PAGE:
A total of 173 IBD patients were included in the study; 126 (72.8%) of them suffered from CD, while 47 (27.2%) were UC patients. Mean age was 34.8 ± 12.3 years. Major anthropometrical values were similar in the two patient groups (Table I).



MUST indicated 37 (21.4%) while BIA (considering FFMI) indicated 48 (27.8%) patients to have alarmingly low parameters (Table II and Fig. 1). When comparing the body composition results in different MUST groups, we found that 11 (9.3%) patients in the MUST-based low-risk-of-malnutrition group had alarmingly low FFMI values, thus indicating a risk of sarcopenia (Fig. 2).





According to the concordance analyses, we found a modest relationship between MUST and BIA methods (with metrics data: BMI = 33.5% [p < 0.0001], FFMI = 29.2% [p < 0.0001]; categorical variables: Cohen's kappa = 0.53 [95% CI: 0.39-0.67]). We observed that 12.1% of all patients had a low MUST risk, while they were already malnourished based on FFMI.



In our study 92 (53.2%) patients were male and 81 (46.8%) were female. We found no difference between the rate of being underweight or at risk of being malnourished among genders either in BMI or in MUST scores. Among women, there was no significant difference between the mean of BIA parameters in CD vs UC patients, whilst men suffering from CD had a significantly lower body composition index than men with UC (Table III).



BMI of CD patients differed significantly compared to UC patients (23.12 ± 5.11 vs 24.98 ± 5.20, p = 0.036, respectively). However, no significant differences were found in the number of patients categorized into different groups based on the MUST scale (Table II). CD patients had tendentiously lower scores in body composition parameters compared to UC patients (Table III).

Among UC patients, we found that the rate of malnutrition risk was 19.1% (n = 9), and an even higher proportion of at risk patients were detected by low FFMI based on body composition analysis 23.4% (n = 11). Measured body composition parameters were evaluated in subgroup analyses by the extensiveness of the disease and actual activity. According to our findings, the extent of the disease did not affect the body composition results significantly. We observed a weak positive correlation between the disease activity defined by pMayo score and FFMI (r = -0.316).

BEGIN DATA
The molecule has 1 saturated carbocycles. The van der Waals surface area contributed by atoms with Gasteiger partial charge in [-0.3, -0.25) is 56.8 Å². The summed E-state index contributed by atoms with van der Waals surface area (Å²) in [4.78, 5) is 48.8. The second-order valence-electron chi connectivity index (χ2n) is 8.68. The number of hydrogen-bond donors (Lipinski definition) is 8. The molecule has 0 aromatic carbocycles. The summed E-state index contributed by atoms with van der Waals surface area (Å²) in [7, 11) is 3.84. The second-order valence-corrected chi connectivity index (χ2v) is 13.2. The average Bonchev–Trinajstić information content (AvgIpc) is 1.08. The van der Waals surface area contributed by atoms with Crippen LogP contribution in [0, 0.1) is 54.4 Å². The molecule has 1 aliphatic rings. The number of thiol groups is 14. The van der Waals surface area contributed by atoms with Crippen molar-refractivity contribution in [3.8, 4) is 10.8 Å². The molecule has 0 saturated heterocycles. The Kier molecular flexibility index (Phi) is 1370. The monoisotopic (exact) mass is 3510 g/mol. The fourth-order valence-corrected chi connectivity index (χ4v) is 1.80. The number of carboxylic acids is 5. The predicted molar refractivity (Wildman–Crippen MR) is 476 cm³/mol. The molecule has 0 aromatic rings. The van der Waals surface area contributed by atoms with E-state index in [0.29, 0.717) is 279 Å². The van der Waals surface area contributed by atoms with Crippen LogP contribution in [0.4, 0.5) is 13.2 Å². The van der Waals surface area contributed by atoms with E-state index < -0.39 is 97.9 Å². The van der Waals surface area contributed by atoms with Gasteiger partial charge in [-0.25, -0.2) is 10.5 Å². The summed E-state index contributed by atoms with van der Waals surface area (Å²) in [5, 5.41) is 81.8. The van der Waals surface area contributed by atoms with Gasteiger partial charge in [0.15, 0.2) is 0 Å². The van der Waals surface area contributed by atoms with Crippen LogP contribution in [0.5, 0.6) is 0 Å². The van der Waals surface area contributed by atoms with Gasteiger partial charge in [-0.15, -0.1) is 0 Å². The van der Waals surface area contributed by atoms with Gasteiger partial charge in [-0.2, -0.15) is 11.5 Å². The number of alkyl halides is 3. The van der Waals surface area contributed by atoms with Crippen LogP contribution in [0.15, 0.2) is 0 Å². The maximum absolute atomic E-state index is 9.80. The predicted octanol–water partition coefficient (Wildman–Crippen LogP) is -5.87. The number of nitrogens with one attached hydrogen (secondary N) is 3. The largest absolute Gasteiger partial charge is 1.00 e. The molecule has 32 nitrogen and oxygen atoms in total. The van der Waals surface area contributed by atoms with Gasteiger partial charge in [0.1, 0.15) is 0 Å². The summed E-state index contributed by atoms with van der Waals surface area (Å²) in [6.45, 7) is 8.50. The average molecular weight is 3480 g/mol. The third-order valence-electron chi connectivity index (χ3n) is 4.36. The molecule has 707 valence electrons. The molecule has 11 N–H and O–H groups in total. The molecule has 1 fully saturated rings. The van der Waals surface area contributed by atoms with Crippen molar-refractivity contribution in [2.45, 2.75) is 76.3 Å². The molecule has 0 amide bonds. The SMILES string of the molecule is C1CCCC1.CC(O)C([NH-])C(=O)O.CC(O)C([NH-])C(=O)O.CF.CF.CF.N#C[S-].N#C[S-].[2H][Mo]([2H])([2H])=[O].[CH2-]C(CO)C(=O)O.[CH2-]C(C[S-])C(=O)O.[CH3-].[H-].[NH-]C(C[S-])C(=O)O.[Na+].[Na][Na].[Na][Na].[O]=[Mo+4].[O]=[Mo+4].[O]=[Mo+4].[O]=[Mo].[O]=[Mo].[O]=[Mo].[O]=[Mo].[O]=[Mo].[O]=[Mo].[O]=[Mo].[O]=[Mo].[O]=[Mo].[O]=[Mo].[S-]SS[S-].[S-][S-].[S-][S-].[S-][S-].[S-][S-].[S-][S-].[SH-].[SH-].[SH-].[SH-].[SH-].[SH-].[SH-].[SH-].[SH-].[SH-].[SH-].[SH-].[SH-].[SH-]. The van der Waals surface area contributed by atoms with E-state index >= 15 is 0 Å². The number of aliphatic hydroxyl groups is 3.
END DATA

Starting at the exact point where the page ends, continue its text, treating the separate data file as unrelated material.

Among CD patients, the rate of being at risk of malnutrition was found to be 22.2% (n = 28) calculating MUST scores and 29.4% (n = 37) based on FFMI. Location, type, and disease activity were examined in a subgroup analysis. A higher proportion of small bowel involvement CD patients were underweighted by BMI than those with colonic disease (14.3% vs 4.0%), and they had more unfavorable body composition results as well. Small bowel involvement seems to be a potential risk factor in CD as significant differences were found in FFMI (16.91 ± 2.41 vs 18.24 ± 2.56, p = 0.05) and body fat mass index (BFMI, 5.08 ± 2.93 vs 7.15 ± 4.91, p = 0.004), respectively. However, the ratio of MUST low, medium, and high risks did not differ significantly between these two groups: the corresponding percentages were 61.9%, 14.3%, and 23.8% in low bowel involvement, and 73.8%, 7.1%, and 19.0% in colon involvement, respectively. Malnutrition risk and main BIA parameters were compared in patients with inflammatory, stenosing, and penetrating type of CD. None of them showed any statistically significant differences according to the disease behavior. However, patients with the stenosing type (n = 14) showed the worst nutritional status according to FFMI (42.9%, n = 6), or highest risk according to the MUST scale (57.1%, n = 8). No significant difference was observed regarding body composition parameters between patients with mild or moderate disease. Neither the duration of the disease nor the actual disease severity correlated with the body composition parameters.



Appropriate assessment and follow-up of the nutritional status of IBD patients have gained more attention recently, but there is a lack of data regarding the suitable methods. Weight measurement based methods and questionnaires like MUST can be an important step in the screening of malnutrition risk. Low FFMI value was also defined by the ESPEN as a marker of risk of being malnourished, as not only body weight changes, but also altered body composition is a potential risk factor for worst outcome of the disease, and poorer quality of life in chronic disorders. In fact, even with an apparently normal BMI body composition can be altered.

Numerous diagnostic methods have been introduced to measure nutritional status. Based on the definition of malnutrition, its identification requires methods that simultaneously measure FFM and BFM. DEXA is a reproducible reference method for the clinical practice, although it has a high cost, X-ray exposition, low accessibility, a need for trained operators, and it cannot be performed at the bedside. CT can assess FFM by regional analysis of the third lumbar vertebra. The difficulties in this technique are similar to DEXA's. In contrast, BIA is an easy-to-use, non-invasive, relatively inexpensive method, which does not use ionizing radiation. A limitation of the BIA method is that it is not accurate during dehydration or over-hydration (26). For patients in the reproductive age group, as the significant majority of IBD patients are, a method without ionizing radiation should be the first choice in our opinion.